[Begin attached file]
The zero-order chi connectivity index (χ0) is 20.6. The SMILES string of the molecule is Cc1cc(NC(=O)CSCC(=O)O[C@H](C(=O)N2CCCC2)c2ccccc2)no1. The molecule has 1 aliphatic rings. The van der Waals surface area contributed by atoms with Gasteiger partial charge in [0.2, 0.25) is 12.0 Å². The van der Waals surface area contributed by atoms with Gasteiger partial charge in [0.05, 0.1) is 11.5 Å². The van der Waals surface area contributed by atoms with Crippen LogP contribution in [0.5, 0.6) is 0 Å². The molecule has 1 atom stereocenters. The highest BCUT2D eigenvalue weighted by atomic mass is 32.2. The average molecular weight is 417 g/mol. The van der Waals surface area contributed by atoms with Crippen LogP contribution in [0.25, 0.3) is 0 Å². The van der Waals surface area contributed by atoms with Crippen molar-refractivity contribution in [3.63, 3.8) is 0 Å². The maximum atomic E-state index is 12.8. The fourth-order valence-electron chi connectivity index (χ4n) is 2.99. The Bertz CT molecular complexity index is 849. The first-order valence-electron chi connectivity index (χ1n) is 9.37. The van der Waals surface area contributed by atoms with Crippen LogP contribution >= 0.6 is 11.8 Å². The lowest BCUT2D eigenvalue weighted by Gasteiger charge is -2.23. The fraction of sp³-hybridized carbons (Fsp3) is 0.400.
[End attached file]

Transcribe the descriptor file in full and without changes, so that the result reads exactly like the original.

The zero-order chi connectivity index (χ0) is 20.6. The SMILES string of the molecule is Cc1cc(NC(=O)CSCC(=O)O[C@H](C(=O)N2CCCC2)c2ccccc2)no1. The molecule has 1 aliphatic rings. The van der Waals surface area contributed by atoms with Gasteiger partial charge in [0.2, 0.25) is 12.0 Å². The van der Waals surface area contributed by atoms with Gasteiger partial charge in [0.05, 0.1) is 11.5 Å². The van der Waals surface area contributed by atoms with Crippen LogP contribution in [0.5, 0.6) is 0 Å². The molecule has 1 atom stereocenters. The highest BCUT2D eigenvalue weighted by atomic mass is 32.2. The average molecular weight is 417 g/mol. The van der Waals surface area contributed by atoms with Crippen LogP contribution in [0.25, 0.3) is 0 Å². The van der Waals surface area contributed by atoms with Crippen molar-refractivity contribution in [3.63, 3.8) is 0 Å². The maximum atomic E-state index is 12.8. The fourth-order valence-electron chi connectivity index (χ4n) is 2.99. The Bertz CT molecular complexity index is 849. The first-order valence-electron chi connectivity index (χ1n) is 9.37. The van der Waals surface area contributed by atoms with Crippen LogP contribution >= 0.6 is 11.8 Å². The lowest BCUT2D eigenvalue weighted by Gasteiger charge is -2.23. The fraction of sp³-hybridized carbons (Fsp3) is 0.400.